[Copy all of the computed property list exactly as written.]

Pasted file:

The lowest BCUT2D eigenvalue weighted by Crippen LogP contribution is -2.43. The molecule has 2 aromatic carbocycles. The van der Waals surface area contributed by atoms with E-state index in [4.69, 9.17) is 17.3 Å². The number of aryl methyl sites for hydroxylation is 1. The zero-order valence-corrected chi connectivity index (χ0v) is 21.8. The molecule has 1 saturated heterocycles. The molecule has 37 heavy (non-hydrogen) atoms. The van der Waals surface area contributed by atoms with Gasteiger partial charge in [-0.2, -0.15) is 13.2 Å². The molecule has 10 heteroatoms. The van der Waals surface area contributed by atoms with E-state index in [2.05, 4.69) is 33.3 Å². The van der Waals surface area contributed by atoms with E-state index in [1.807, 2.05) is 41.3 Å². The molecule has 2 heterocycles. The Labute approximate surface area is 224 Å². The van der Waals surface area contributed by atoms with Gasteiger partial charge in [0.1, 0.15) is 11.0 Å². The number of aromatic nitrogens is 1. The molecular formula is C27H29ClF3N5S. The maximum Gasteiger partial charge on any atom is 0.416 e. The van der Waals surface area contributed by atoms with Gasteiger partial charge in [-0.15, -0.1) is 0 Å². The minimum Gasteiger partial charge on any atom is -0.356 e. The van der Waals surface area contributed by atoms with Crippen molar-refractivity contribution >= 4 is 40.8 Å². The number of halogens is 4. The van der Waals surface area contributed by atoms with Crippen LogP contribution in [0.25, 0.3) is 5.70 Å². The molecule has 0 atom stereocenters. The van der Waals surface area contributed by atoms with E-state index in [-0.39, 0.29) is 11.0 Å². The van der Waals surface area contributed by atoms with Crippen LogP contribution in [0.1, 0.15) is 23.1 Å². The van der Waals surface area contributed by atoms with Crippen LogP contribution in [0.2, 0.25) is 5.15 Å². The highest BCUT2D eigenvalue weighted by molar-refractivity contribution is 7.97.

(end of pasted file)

The lowest BCUT2D eigenvalue weighted by Crippen LogP contribution is -2.43. The molecule has 2 aromatic carbocycles. The van der Waals surface area contributed by atoms with E-state index in [4.69, 9.17) is 17.3 Å². The number of aryl methyl sites for hydroxylation is 1. The zero-order valence-corrected chi connectivity index (χ0v) is 21.8. The molecule has 1 saturated heterocycles. The molecule has 37 heavy (non-hydrogen) atoms. The van der Waals surface area contributed by atoms with Gasteiger partial charge in [-0.2, -0.15) is 13.2 Å². The molecule has 10 heteroatoms. The van der Waals surface area contributed by atoms with E-state index in [2.05, 4.69) is 33.3 Å². The van der Waals surface area contributed by atoms with E-state index in [1.807, 2.05) is 41.3 Å². The molecule has 2 heterocycles. The Labute approximate surface area is 224 Å². The van der Waals surface area contributed by atoms with Gasteiger partial charge in [0.1, 0.15) is 11.0 Å². The number of aromatic nitrogens is 1. The molecular formula is C27H29ClF3N5S. The maximum Gasteiger partial charge on any atom is 0.416 e. The van der Waals surface area contributed by atoms with Gasteiger partial charge in [-0.15, -0.1) is 0 Å². The minimum Gasteiger partial charge on any atom is -0.356 e. The van der Waals surface area contributed by atoms with Crippen molar-refractivity contribution >= 4 is 40.8 Å². The number of halogens is 4. The van der Waals surface area contributed by atoms with Crippen LogP contribution in [0.25, 0.3) is 5.70 Å². The molecule has 0 atom stereocenters. The van der Waals surface area contributed by atoms with E-state index in [-0.39, 0.29) is 11.0 Å². The van der Waals surface area contributed by atoms with Crippen LogP contribution in [0.1, 0.15) is 23.1 Å². The van der Waals surface area contributed by atoms with Crippen LogP contribution in [0.2, 0.25) is 5.15 Å². The highest BCUT2D eigenvalue weighted by molar-refractivity contribution is 7.97.